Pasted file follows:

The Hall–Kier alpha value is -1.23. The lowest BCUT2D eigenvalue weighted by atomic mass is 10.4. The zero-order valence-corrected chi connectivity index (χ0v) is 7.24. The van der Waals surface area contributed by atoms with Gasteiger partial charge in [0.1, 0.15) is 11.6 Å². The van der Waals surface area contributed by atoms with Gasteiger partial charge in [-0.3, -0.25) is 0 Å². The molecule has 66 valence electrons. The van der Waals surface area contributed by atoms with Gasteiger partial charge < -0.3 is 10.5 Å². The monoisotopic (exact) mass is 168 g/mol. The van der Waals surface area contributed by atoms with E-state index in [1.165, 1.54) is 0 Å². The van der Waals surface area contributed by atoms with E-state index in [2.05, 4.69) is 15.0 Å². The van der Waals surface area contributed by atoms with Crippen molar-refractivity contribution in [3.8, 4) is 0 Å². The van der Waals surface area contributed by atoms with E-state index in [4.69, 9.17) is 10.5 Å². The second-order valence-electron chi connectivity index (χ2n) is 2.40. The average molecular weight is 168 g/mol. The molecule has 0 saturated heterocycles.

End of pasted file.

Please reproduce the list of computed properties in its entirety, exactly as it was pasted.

The Hall–Kier alpha value is -1.23. The lowest BCUT2D eigenvalue weighted by atomic mass is 10.4. The zero-order valence-corrected chi connectivity index (χ0v) is 7.24. The van der Waals surface area contributed by atoms with Gasteiger partial charge in [0.1, 0.15) is 11.6 Å². The van der Waals surface area contributed by atoms with Gasteiger partial charge in [-0.3, -0.25) is 0 Å². The molecule has 66 valence electrons. The van der Waals surface area contributed by atoms with Gasteiger partial charge < -0.3 is 10.5 Å². The monoisotopic (exact) mass is 168 g/mol. The van der Waals surface area contributed by atoms with E-state index in [1.165, 1.54) is 0 Å². The van der Waals surface area contributed by atoms with E-state index in [2.05, 4.69) is 15.0 Å². The van der Waals surface area contributed by atoms with Crippen molar-refractivity contribution in [3.8, 4) is 0 Å². The van der Waals surface area contributed by atoms with E-state index in [4.69, 9.17) is 10.5 Å². The second-order valence-electron chi connectivity index (χ2n) is 2.40. The average molecular weight is 168 g/mol. The molecule has 0 saturated heterocycles.